State unveils guidelines for self-driving cars
PennDot introduced recommendations on Tuesday for self-driving vehicles, an emerging technology Pennsylvania wants to encourage.
"One of the main goals of this policy was to allow the technology to grow in an appropriate way, and to mature as it should," said Leslie Richards, the state's transportation secretary. "We don't want to restrict that growth."
Legislation that could pass next year would give PennDot wide latitude to regulate the development of autonomous vehicles in the state. The transportation department has sought a free hand in regulating the industry because, the report issued Tuesday stated, "the conventional oversight mechanisms, such as the formal regulatory process, are too slow and inflexible to keep pace with the fast‐changing technology."
The recommendations were the result of six months of deliberations by the state Autonomous Vehicle Task Force, a group that included government officials, engineers, industry personnel, advocates, and academics. They are posted on PennDot's website, and the department is hosting an online session Monday from 7 to 8 p.m. that will let the public offer comment.
Pennsylvania's variable climate and geography make it an ideal testing ground for self-driving vehicles. Pittsburgh has taken the lead as a friendly home for developers. Carnegie Mellon University is a leader in the field, and this fall Uber began offering passengers rides in its autonomous vehicles around some parts of the city.
Uber declined to comment on the recommendations Tuesday.
According to legislation that would let PennDot implement the recommendations, the department would enter into a contract with any entity that wished to test a self-driving vehicle. That contract would include proof of $5 million in liability insurance and could be suspended or canceled by the department.
The recommendations call for requiring that entities testing autonomous vehicles give PennDot a description of their testing plan, including the geographic area and road types the vehicle would be using, the speed the vehicle would be traveling, and the weather in which it can operate.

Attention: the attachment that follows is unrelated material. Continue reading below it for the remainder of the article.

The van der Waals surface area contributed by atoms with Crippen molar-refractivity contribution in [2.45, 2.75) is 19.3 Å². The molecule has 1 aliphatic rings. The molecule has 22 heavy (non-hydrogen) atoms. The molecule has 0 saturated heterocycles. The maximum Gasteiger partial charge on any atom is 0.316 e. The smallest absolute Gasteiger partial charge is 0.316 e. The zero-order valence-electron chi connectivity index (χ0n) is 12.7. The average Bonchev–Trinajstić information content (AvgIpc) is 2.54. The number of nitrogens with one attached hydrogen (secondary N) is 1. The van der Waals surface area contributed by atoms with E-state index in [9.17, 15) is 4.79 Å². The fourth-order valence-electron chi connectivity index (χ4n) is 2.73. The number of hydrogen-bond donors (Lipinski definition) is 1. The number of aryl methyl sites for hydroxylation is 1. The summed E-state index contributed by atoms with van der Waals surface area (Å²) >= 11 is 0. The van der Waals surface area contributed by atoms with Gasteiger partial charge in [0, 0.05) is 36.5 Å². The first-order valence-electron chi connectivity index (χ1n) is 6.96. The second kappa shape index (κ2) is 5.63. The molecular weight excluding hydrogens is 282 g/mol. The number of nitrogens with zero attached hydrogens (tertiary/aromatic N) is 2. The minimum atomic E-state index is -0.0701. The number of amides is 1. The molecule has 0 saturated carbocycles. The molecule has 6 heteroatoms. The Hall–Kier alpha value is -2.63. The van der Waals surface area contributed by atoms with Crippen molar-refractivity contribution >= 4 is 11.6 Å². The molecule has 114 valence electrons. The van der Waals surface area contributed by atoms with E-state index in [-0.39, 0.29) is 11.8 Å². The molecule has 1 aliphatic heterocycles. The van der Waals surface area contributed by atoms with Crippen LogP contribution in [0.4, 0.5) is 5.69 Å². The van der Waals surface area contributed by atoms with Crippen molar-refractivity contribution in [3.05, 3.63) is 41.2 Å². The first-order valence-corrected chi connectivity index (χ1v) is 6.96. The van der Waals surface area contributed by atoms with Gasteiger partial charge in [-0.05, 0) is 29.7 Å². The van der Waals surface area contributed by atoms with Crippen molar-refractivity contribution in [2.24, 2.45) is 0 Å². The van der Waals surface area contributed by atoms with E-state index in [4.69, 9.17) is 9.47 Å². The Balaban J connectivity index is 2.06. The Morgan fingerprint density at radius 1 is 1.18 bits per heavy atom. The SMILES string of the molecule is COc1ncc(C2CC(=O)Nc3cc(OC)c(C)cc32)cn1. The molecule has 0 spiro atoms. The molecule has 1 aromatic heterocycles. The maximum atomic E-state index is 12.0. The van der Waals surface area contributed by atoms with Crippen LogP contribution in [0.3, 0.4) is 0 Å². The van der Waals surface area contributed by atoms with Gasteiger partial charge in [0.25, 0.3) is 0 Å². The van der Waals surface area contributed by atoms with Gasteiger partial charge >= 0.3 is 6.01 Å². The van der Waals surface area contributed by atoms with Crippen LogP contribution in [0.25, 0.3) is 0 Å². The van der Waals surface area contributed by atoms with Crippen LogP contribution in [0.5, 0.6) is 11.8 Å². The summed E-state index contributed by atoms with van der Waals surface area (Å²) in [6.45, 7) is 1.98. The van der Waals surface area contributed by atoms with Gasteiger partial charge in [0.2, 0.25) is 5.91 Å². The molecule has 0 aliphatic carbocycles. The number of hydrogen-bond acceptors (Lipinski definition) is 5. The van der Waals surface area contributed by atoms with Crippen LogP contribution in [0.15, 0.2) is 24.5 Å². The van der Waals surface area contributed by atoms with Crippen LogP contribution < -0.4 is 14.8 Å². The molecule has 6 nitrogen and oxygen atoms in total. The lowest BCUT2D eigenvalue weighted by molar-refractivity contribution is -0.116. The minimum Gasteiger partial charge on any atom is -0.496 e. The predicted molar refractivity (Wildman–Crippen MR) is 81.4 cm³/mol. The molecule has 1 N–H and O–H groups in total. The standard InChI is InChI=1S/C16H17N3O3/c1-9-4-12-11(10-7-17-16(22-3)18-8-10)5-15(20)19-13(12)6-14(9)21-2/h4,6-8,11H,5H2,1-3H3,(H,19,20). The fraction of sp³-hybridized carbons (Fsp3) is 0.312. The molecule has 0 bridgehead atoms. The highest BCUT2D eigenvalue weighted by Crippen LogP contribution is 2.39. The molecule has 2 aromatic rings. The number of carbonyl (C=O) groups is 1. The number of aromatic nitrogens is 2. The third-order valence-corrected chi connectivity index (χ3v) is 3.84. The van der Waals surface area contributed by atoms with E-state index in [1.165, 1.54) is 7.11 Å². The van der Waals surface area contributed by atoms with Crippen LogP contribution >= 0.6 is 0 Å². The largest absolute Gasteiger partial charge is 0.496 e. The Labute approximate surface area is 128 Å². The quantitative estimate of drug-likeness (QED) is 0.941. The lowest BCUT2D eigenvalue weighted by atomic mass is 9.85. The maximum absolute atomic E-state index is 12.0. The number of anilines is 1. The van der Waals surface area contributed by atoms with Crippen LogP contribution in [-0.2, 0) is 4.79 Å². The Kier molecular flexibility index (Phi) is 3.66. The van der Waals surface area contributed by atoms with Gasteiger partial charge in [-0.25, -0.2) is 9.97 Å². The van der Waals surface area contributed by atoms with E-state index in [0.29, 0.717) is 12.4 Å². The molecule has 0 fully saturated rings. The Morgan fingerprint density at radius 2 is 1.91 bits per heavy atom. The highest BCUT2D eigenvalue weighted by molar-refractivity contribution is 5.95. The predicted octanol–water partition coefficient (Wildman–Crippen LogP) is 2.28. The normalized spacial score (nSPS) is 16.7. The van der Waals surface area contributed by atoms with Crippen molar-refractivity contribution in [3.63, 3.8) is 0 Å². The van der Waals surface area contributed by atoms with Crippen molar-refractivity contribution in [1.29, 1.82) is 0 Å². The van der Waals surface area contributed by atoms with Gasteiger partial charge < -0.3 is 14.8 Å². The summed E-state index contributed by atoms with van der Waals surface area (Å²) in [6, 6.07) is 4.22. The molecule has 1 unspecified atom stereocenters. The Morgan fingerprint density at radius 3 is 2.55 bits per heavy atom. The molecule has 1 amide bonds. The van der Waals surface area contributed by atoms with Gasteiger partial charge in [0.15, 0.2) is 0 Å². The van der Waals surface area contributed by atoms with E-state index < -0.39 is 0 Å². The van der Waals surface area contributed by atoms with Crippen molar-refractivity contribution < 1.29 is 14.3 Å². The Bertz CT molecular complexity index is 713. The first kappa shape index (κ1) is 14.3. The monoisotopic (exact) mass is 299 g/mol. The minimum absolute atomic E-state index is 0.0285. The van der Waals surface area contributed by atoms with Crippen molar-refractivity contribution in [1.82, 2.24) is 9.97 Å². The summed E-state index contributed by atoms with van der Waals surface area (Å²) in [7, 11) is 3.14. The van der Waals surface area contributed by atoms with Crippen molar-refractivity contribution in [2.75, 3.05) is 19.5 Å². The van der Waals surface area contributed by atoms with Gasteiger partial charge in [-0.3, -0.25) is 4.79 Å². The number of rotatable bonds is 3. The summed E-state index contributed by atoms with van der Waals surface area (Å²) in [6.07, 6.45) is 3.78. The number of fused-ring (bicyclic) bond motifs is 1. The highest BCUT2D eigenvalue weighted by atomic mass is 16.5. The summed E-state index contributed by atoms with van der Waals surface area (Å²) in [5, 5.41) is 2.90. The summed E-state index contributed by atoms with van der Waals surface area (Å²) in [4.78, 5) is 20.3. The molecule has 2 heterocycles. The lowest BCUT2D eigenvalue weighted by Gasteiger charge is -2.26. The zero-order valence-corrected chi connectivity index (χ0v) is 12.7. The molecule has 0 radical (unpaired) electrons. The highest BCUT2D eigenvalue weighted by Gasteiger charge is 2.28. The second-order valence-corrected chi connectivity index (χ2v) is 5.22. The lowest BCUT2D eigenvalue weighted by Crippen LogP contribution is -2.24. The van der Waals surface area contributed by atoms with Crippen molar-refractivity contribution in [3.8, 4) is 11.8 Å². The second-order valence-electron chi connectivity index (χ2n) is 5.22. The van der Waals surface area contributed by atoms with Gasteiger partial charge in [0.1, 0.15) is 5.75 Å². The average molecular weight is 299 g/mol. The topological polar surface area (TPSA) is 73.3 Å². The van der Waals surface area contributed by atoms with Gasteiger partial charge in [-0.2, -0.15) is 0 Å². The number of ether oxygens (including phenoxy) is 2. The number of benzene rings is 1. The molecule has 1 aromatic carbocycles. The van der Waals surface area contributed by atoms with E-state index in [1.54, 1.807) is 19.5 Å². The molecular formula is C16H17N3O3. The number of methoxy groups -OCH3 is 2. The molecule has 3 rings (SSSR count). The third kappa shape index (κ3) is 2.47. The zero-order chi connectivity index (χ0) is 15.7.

PennDot would have the right to restrict autonomous vehicles to certain routes; be able to restrict platooning, a system by which self-driving vehicles are wirelessly connected to one another and travel as a sort of convoy; and would require testers to collect and share data about the vehicles' operations, including crash data.
"We are going to be sure they are keeping data so we can follow back on any type of minor or major crashes," Richards said. "We are all concerned with making sure it's done as safely as possible."
The recommendations also address security, including requirements that testers provide proof of cybersecurity precautions and that the vehicles can be shut down by law enforcement or emergency responders.
Current state law requires that a self-driving car have a steering wheel and a person in the driver's seat, but the recommendations were written to anticipate developments that may negate the need for both. When that happens, the recommendations give PennDot the ability to require a demonstration of the vehicle before allowing it to operate on public roads.